Use a Preliminary Introductory Letter to Build Relationships Between Colleagues

From time to time, you will need to introduce one of your colleagues to another via email. Before you do this, ask the person you represent to write their own introductory email, which they will send to you first.

Roy Bahat, head of venture capital firm Bloomberg Beta , suggests that before you introduce someone, ask them to send you what he calls “introductory forwarding email.” The purpose of this email should be to explain why you want to be introduced to who you are and to start a new conversation. Sending an email to a new person that says, “You can just dig into this old conversation I had with someone else,” is a terrible way to introduce yourself:

First, why am I asking this? (Compared to, say, “please send me an annotation about your company,” or “write me a letter I can send,” or some other way to get things done?) It allows you to do what you do best everything – describe who you are, what your organization does, why you want to talk to the recipient, speak in your own voice, etc. And I only do what I do best – I know the recipient and share my opinion about you. It also allows me to spend as little time as possible, so I can introduce you as quickly as possible.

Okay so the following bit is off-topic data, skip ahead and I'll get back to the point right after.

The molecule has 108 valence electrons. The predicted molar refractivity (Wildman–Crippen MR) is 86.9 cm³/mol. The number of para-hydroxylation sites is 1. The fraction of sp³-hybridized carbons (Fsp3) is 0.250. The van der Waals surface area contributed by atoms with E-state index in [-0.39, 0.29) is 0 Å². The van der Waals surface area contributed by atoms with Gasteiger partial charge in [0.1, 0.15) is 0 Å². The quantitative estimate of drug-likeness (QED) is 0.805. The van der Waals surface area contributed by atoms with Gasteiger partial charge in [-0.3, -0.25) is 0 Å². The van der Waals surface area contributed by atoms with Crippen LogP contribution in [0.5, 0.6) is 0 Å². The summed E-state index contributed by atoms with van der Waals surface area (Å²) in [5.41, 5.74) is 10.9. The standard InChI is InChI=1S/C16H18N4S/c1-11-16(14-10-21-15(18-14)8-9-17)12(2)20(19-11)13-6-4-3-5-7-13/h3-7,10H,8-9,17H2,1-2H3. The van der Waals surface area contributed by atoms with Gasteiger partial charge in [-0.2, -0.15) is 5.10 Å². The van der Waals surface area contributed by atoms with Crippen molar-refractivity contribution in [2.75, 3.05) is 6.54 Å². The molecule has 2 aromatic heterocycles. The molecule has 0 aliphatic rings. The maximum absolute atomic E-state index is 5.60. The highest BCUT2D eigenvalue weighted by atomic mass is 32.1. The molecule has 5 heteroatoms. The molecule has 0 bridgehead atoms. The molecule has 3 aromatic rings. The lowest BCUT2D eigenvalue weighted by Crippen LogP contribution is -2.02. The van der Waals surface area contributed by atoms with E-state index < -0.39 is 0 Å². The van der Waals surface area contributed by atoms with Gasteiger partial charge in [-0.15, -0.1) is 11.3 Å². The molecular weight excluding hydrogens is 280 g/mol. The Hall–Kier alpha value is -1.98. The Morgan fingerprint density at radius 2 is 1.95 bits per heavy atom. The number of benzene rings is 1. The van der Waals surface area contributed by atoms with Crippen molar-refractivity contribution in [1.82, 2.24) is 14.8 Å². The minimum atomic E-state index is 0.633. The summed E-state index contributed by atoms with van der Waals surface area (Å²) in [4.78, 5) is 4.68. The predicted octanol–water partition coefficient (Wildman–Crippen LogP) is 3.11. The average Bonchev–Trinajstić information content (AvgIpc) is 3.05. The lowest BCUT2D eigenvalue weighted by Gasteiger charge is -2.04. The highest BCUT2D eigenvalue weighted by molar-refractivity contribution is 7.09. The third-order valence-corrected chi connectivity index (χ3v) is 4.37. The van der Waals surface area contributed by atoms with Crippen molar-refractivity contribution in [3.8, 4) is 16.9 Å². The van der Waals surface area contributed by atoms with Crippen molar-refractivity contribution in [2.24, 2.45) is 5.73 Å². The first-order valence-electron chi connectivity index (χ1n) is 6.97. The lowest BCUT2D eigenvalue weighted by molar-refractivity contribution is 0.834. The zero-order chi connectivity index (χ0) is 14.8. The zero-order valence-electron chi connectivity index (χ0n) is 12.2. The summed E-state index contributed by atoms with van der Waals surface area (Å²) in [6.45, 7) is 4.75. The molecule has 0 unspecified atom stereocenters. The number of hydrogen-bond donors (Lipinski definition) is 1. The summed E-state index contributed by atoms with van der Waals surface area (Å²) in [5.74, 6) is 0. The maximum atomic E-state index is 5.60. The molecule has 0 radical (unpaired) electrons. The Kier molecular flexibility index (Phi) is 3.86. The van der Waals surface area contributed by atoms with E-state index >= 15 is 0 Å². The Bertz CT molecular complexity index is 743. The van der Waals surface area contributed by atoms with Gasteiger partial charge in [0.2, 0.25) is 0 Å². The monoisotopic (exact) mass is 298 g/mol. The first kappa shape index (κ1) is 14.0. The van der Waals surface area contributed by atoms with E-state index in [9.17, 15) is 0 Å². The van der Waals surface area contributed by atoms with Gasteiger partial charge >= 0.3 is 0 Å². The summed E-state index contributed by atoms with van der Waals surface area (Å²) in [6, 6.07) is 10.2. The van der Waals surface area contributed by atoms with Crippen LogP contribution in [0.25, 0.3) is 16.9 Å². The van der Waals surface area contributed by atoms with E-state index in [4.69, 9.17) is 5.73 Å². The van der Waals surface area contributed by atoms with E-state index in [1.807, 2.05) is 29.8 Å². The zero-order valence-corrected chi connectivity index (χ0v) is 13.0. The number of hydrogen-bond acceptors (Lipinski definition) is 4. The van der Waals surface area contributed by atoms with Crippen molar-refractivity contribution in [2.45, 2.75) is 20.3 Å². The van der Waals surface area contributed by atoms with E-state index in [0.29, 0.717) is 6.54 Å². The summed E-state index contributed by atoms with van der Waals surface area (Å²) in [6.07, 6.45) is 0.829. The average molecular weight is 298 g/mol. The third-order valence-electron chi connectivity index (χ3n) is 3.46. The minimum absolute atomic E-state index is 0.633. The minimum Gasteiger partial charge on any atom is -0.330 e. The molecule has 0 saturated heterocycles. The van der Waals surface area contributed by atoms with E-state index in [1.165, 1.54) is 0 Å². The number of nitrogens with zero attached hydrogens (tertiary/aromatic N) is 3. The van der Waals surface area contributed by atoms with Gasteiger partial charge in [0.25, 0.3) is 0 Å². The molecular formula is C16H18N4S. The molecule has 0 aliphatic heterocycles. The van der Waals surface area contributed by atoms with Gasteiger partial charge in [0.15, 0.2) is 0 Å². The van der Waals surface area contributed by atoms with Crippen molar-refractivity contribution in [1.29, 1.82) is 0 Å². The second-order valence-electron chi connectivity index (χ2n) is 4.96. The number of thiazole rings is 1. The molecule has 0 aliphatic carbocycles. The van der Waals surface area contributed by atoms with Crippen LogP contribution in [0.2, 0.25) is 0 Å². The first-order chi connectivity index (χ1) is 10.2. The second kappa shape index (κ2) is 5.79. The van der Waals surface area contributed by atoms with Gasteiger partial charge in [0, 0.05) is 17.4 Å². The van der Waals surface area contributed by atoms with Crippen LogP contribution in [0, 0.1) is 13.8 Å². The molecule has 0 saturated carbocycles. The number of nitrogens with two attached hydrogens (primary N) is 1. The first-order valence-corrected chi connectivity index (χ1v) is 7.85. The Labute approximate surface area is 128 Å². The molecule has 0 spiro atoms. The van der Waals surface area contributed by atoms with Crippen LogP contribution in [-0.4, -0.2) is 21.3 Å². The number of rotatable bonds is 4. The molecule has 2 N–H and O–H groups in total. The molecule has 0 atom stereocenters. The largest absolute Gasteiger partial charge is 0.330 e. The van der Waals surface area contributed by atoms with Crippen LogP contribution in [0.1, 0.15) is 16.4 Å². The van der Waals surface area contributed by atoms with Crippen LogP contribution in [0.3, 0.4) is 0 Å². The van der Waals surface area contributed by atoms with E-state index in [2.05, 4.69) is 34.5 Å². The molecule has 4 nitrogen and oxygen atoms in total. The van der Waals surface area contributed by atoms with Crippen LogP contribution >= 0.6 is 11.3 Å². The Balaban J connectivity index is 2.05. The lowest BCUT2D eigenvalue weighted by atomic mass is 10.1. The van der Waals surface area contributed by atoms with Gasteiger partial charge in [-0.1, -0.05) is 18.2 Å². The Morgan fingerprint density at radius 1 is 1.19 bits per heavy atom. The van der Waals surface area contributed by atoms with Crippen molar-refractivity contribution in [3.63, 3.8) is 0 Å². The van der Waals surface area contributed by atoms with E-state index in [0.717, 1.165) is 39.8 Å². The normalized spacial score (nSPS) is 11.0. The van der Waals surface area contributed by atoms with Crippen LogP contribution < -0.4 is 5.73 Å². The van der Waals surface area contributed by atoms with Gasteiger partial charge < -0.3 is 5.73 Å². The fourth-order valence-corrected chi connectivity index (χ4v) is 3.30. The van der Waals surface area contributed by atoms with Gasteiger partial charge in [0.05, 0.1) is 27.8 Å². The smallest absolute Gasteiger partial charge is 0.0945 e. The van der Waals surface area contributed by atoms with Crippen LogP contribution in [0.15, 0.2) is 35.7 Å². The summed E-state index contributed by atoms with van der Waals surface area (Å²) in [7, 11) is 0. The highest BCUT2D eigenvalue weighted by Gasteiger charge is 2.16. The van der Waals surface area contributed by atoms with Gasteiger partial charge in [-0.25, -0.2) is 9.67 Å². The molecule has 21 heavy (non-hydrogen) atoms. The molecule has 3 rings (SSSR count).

When you send me an introductory email like this, I literally click forward and write something like, “Hey James, I just met this founder and thought she knew something. Take a look at the following, would you like to talk? “

As a representative, this has several benefits for you. First, you can edit the introduction before submitting it so you don’t risk sending a friend to someone who is wasting their time. More importantly, from the introduction, you will get rid of the grumpy work. The smoother the introduction is at the beginning, the easier it will be to make this connection .

Acquaintance and Direct Introductory Letter | Roy Bahat


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